Source: ASDAH, 2017
My very first Health at Every Size® client gave me permission to share her story. She wrote this testimonial a few months ago, five years after our first consult. Continue reading
If obesity is really unhealthy, then people living in larger bodies should be more likely to die than thinner people. Are they?
Biostatistician Katherine Flegal reviewed over 140 studies to answer this question (Flegal, 2013). What she found may surprise you:
Do you really need to kill yourself to save your life? You might think so, if you look at the way some health fanatics strictly follow their diet or exercise plans. However, not-so-novel research suggests that being healthy is much easier and more fun than we’ve made it out to be. In Healthy Pleasures, an old but timeless book, authors Robert Ornstein, PhD and Davis Sobel, MD identify life’s simple pleasures and describe the proven ways they contribute to health and well-being. Continue reading
Both intuitive and structured eating styles are compatible with a Health At Every Size® approach. But which is right for you? Take this quick quiz to find out:
If you answered ‘yes’ to both questions, intuitive eating may be right for you.
If you answered ‘no’ to one or both questions, start with structured eating. Continue reading
After nearly five years, I have decided to leave my job in medical weight management to practice a Health at Every Size® (HAES®) approach.
Dieting does more harm than good. Research shows that dieting is more likely to lead to weight gain than weight loss. A review of 31 weight loss studies found that dieting was ineffective at producing long term weight loss, and one-third to two-thirds of dieters gained more weight than they lost (Mann et al, 2007). Calorie restriction leads to preoccupation with food, binge eating and weight obsession.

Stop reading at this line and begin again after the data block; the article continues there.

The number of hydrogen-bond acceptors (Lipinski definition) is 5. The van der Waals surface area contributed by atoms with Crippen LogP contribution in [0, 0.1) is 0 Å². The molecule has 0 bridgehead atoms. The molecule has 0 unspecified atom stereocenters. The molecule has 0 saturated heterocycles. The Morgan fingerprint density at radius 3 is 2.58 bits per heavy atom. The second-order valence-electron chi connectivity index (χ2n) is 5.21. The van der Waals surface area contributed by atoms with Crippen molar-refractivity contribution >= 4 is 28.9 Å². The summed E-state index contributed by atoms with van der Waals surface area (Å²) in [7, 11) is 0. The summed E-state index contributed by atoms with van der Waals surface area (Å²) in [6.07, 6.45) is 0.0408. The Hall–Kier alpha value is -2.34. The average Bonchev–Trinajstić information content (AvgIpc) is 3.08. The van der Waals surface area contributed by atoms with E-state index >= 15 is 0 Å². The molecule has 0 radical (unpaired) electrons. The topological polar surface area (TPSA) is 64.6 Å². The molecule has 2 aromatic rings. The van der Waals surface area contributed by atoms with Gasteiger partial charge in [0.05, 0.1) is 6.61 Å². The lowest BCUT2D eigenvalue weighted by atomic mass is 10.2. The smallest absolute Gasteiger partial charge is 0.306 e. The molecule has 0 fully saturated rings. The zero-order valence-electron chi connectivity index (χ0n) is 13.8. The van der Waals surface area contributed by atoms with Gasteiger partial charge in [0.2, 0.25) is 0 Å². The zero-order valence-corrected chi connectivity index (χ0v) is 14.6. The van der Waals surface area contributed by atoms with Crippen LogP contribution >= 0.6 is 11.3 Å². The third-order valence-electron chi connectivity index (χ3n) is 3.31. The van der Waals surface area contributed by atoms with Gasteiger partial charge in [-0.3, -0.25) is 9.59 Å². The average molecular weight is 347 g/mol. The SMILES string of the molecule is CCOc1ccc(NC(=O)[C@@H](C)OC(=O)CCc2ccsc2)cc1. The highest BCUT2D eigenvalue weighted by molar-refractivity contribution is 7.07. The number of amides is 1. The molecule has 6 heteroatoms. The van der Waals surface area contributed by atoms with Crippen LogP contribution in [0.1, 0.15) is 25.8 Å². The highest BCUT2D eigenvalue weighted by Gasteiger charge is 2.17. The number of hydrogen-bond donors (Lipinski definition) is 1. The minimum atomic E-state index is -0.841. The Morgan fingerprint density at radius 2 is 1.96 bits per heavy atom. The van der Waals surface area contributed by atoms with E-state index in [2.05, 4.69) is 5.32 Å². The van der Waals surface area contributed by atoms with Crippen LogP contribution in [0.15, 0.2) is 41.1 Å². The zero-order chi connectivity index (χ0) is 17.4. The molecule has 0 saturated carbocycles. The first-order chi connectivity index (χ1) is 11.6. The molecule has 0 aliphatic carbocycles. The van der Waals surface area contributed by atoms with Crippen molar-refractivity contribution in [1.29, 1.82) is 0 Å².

Weight loss messages contribute to weight stigma. Weight loss messages perpetuate the idea that anyone can lose weight, and that “overweight” people are lazy or lack willpower. In reality, weight is determined by a complex interaction between genes, environment and social influences. Once a set-point weight range is established, the brain works hard to defend it (Sumatran and Proietto, 2013). Size diversity should be respected and embraced, just like other types of diversity.
Weight loss is not necessary for health improvement. People who exercise regularly, eat a healthy diet, and practice other forms of self-care can improve their health, without losing weight (Matheson et al. 2012; Schaefer and Magnuson, 2014.)
Recent research provides some insight as to why maintaining weight loss is especially difficult. View this clip from the Weight of the Nation documentary series for an explanation.
Note: You don’t need to pursue weight loss to improve your health. Learn about a Health at Every Size approach.